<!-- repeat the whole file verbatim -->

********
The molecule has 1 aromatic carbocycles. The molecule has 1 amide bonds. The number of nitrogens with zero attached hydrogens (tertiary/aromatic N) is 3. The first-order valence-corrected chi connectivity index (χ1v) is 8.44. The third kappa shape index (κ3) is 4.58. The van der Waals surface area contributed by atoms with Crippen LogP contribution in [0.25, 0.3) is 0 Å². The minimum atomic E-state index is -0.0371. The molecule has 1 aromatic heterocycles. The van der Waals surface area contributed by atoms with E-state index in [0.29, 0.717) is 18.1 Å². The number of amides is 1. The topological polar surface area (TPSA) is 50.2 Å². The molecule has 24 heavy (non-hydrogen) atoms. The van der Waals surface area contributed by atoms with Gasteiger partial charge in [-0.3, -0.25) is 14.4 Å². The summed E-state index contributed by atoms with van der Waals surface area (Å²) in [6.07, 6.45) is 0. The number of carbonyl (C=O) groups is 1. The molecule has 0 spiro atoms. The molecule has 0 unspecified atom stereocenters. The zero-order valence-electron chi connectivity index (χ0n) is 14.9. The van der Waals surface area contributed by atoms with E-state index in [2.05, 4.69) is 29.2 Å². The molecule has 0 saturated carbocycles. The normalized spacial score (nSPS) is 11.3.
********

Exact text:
The molecule has 1 aromatic carbocycles. The molecule has 1 amide bonds. The number of nitrogens with zero attached hydrogens (tertiary/aromatic N) is 3. The first-order valence-corrected chi connectivity index (χ1v) is 8.44. The third kappa shape index (κ3) is 4.58. The van der Waals surface area contributed by atoms with Crippen LogP contribution in [0.25, 0.3) is 0 Å². The minimum atomic E-state index is -0.0371. The molecule has 1 aromatic heterocycles. The van der Waals surface area contributed by atoms with E-state index in [0.29, 0.717) is 18.1 Å². The number of amides is 1. The topological polar surface area (TPSA) is 50.2 Å². The molecule has 24 heavy (non-hydrogen) atoms. The van der Waals surface area contributed by atoms with Gasteiger partial charge in [-0.3, -0.25) is 14.4 Å². The summed E-state index contributed by atoms with van der Waals surface area (Å²) in [6.07, 6.45) is 0. The number of carbonyl (C=O) groups is 1. The molecule has 0 spiro atoms. The molecule has 0 unspecified atom stereocenters. The zero-order valence-electron chi connectivity index (χ0n) is 14.9. The van der Waals surface area contributed by atoms with E-state index in [2.05, 4.69) is 29.2 Å². The molecule has 0 saturated carbocycles. The normalized spacial score (nSPS) is 11.3.